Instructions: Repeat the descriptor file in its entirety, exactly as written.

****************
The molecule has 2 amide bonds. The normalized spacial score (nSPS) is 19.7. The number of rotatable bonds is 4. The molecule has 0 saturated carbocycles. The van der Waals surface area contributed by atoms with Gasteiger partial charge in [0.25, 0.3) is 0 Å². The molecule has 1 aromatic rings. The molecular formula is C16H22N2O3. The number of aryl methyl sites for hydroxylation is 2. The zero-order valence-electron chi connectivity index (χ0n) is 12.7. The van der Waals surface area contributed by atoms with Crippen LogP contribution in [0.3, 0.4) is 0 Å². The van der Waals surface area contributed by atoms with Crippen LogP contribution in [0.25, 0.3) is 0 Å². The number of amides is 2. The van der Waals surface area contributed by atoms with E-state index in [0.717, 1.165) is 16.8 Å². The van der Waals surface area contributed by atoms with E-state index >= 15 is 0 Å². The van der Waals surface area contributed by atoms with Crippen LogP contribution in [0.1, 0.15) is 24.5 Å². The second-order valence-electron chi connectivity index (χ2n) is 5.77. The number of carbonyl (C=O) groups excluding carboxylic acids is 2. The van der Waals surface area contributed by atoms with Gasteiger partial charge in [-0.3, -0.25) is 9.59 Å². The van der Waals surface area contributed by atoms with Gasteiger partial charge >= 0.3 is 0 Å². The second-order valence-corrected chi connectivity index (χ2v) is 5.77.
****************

The molecule has 2 amide bonds. The normalized spacial score (nSPS) is 19.7. The number of rotatable bonds is 4. The molecule has 0 saturated carbocycles. The van der Waals surface area contributed by atoms with Gasteiger partial charge in [0.25, 0.3) is 0 Å². The molecule has 1 aromatic rings. The molecular formula is C16H22N2O3. The number of aryl methyl sites for hydroxylation is 2. The zero-order valence-electron chi connectivity index (χ0n) is 12.7. The van der Waals surface area contributed by atoms with Crippen LogP contribution in [0.3, 0.4) is 0 Å². The van der Waals surface area contributed by atoms with Crippen LogP contribution in [0.25, 0.3) is 0 Å². The number of amides is 2. The van der Waals surface area contributed by atoms with E-state index in [0.717, 1.165) is 16.8 Å². The van der Waals surface area contributed by atoms with E-state index >= 15 is 0 Å². The van der Waals surface area contributed by atoms with Crippen LogP contribution in [0.1, 0.15) is 24.5 Å². The second-order valence-electron chi connectivity index (χ2n) is 5.77. The number of carbonyl (C=O) groups excluding carboxylic acids is 2. The van der Waals surface area contributed by atoms with Gasteiger partial charge in [-0.3, -0.25) is 9.59 Å². The van der Waals surface area contributed by atoms with Gasteiger partial charge >= 0.3 is 0 Å². The second-order valence-corrected chi connectivity index (χ2v) is 5.77.